This summer, I spent a lot of time thinking my teaching approaches. I re-designed Ling 155 (building on Rich Rhodes's syllabus and assisted greatly by Emily Remirez) to be based on learning objectives and following principles for equitable grading. If you'd like to learn more about that you can check out this best practices for assessment summary from the Interdisciplinary Social Sciences Program that features some of my course materials, or just ask me about it! I also participated in a panel discussion on the topic, which you can see here. In other fun news, a group of Cal linguists (me, Andrew Garrett, Martha Schwarz, Allegra Robertson, Meg Cychosz, and Amalia Skilton) completed an 80.1 mile relay run over 7 (socially distanced!) days to raise over $3000 for COVID-19 relief.
  • Zachary O'Hagan was part of a virtual panel Archiving and Language Documentation for ABRALIN ao Vivo, with Ana Paula Brandão (U. Federal do Pará), Pattie Epps (UT), Susan Kung (UT), Denny Moore (Museo Goeldi), and Jorge Rosés Labrada (Alberta).
  • Emily Remirez wrote Calques to share:
    This summer I collaborated with Julia Nee to teach Linguistics 155AC, including adapting a mixed methods, term-long research project for the remote, short summer term. Students were invited to reflect on their own experiences with language, linguistic discrimination, and other concepts from class. I am very proud of their projects! I also continued to work with Keith on writing a Python library implementing the Generalized Context Model for speech perception and presented on this work as a guest lecture for Andrew C and Geoff's Linguistic Data class. Outside of work, I stepped out of my comfort zone and launched an art-thing called third ear prints, and started taking pet portrait commissions!
  • Isaac Bleaman's article "Implicit standardization in a minority language community: Real-time syntactic change among Hasidic Yiddish writers" has appeared in Frontiers in Artificial Intelligence.
  • Amy Rose Deal received word that her book A theory of indexical shift will be published in October!
  • Susanne Gahl gave a talk at a LabPhon satellite workshop, "Us(e)Phon: Usage-based Approaches to Phonological Change," in July. The title of her talk was, "Which age-related changes in pronunciation are lexical? And why don't we already know?"
  • Terry Regier wrote to share the news of two publications and one presentation:
    - Yang Xu, Emmy Liu, and Terry Regier. "Numeral systems across languages support efficient communication: From approximate numerosity to recursion." Open Mind. (This elaborates and extends an earlier conference paper of the same name.)
    - Francis Mollica, Geoff Bacon, Yang Xu, Terry Regier, and Charles Kemp. "Grammatical marking and the tradeoff between code length and informativeness." In Proceedings of the 42nd Annual Meeting of the Cognitive Science Society.
    - Sonnet Phelps, Amit Millo, Kevin Holmes, and Terry Regier. "Categorical perception as inference under uncertainty: New evidence from color." Poster presentation at the (virtual) 42nd Annual Meeting of the Cognitive Science Society.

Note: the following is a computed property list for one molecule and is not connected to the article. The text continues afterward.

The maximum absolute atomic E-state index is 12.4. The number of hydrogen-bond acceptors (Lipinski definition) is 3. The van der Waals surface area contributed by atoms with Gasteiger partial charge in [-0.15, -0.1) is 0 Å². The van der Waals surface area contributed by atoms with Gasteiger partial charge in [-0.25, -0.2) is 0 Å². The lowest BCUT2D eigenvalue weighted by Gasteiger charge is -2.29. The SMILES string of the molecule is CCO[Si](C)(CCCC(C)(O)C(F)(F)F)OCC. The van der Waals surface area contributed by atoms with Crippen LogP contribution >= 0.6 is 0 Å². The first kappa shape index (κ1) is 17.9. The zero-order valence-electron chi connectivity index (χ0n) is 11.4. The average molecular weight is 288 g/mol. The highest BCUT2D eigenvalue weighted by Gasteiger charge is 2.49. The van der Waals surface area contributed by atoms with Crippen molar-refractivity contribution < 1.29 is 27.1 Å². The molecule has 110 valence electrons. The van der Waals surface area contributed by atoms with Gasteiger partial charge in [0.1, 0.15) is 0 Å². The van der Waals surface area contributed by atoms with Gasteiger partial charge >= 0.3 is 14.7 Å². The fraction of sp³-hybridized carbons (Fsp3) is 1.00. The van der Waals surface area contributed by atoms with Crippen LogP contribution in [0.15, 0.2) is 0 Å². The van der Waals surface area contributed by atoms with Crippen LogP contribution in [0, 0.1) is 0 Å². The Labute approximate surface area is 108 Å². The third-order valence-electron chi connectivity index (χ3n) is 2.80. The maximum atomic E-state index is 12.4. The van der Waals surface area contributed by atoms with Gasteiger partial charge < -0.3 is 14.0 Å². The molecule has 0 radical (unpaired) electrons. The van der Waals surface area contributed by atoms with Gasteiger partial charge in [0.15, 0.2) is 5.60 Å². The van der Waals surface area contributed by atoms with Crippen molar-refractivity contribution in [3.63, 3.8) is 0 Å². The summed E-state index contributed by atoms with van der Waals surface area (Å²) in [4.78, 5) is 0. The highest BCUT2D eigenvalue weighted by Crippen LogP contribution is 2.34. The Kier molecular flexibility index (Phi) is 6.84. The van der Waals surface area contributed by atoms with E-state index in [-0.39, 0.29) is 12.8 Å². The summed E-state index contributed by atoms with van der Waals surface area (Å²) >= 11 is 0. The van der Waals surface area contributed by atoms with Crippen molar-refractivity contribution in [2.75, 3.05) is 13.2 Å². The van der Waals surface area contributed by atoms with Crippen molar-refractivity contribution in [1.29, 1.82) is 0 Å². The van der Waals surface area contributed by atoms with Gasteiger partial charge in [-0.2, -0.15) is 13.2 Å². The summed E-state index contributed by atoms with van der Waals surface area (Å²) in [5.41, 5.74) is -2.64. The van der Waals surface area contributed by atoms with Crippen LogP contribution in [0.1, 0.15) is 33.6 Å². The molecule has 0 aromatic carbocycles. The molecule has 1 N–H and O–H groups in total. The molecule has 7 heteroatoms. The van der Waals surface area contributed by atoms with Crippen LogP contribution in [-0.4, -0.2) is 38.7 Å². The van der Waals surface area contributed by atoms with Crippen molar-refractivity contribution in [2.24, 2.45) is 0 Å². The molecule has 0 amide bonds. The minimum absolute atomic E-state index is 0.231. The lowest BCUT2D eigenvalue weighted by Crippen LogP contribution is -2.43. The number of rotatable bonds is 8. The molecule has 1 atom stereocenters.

• Leanne Hinton wrote with an update on the Breath of Life Institute:
    As usual, we (the Advocates for Indigenous California Language Survival, plus Andrew and myself) started planning early in the year for our biennial Breath of Life Archival Institute for California Indian Languages (BOL). But by April it was clear we’d have to put it off – as of now, that would be to June 2021. But instead we held a series of six Saturday morning sessions on Zoom for everyone who had applied, made all the digital archival materials for the attending language groups available for the groups to research or download, had videos and live discussion by Kayla Begay (PhD 2017) and Crystal Richardson on linguistics, and a memorable panel by Stan Rodriguez and Loren Bommelyn. Participant projects were presented on the last day. One benefit of the virtual venue is that some of the Linguists who were experts on participating languages who lived as far away as Hawai’i or the East Coast, would not have been able to come in person, but were now able to work virtually as linguistic partners with the language teams. Many thanks to the staff at the Bancroft Library and to SCOIL, for their help in making this event work for everyone!
  • Ernesto Gutiérrez Topete and Annie Helms presented talks at the 50th Linguistic Symposium on Romance Languages (LSRL), hosted by UT Austin, which was entirely online this year. Ernesto's talk was titled "Frequency and efficiency in Spanish fixed expressions" and Annie's talk was titled "Sociophonetic variability in the production of Spanish /e/ by Catalan-Spanish bilinguals in Barcelona."
  • Mairi McLaughlin shared the news that Michael Arrigo (RLL, Linguistics track) filed his dissertation entitled "Rumor Has It: The Press Conditional in French and Spanish" in August. His committee members were Professor Mairi McLaughlin (Chair), Professor Andrew Garrett, and Professor Richard Kern. Mike is now a lecturer in the French Department at UC Berkeley.
  • Beth Piatote was invited to write a short story for the SF Chronicle series "The Throughline" about life after COVID-19. Her theme was "rewriting the rules," and here is her take on it!
  • Miriam R. L. Petruck (PhD 1986) wrote to share two new publications — one paper and one edited proceedings volume:
    - Ronen Tamari, Chen Shani, Tom Hope, Miriam R. L. Petruck, Omri Abend, and Dafna Shahaf. "Language (Re)modelling: Towards Embodied Language Understanding." In Proceedings of the 58th Annual Meeting of the Association for Computational Linguistics.
    - Tiago T. Torrent, Collin F. Baker, Oliver Czulo, Kyoko Ohara, and Miriam R. L. Petruck (eds.). Proceedings of the International FrameNet Workshop 2020: Towards a Global, Multilingual FrameNet.
  • At the end of June, Paula Floro retired as Department Manager after almost 24 years at Berkeley Linguistics. At the same time, Paula started a new "full-time, lifetime job": helping to raise her first grandchild, Arabella!

    Baby Arabella

 

August 19, 2020

Semantics and Linguistic Theory 30, hosted virtually by Cornell this year, has been taking place this week and has featured the following talks by department members and alumni:

  • Prerna Nadathur: Causality and aspect in ability, actuality, and implicativity
  • Scott AnderBois and Maksymilian Dąbkowski (first year grad student!): A'ingae =sa'ne APPR and the semantic typology of apprehensional adjuncts
  • Nicholas Fleisher (PhD 2008): Unconcealed Questions
  • Pranav Anand and Maziar Toosarvandani (PhD 2010): Embedded presents and the structure of narratives

Congrats all!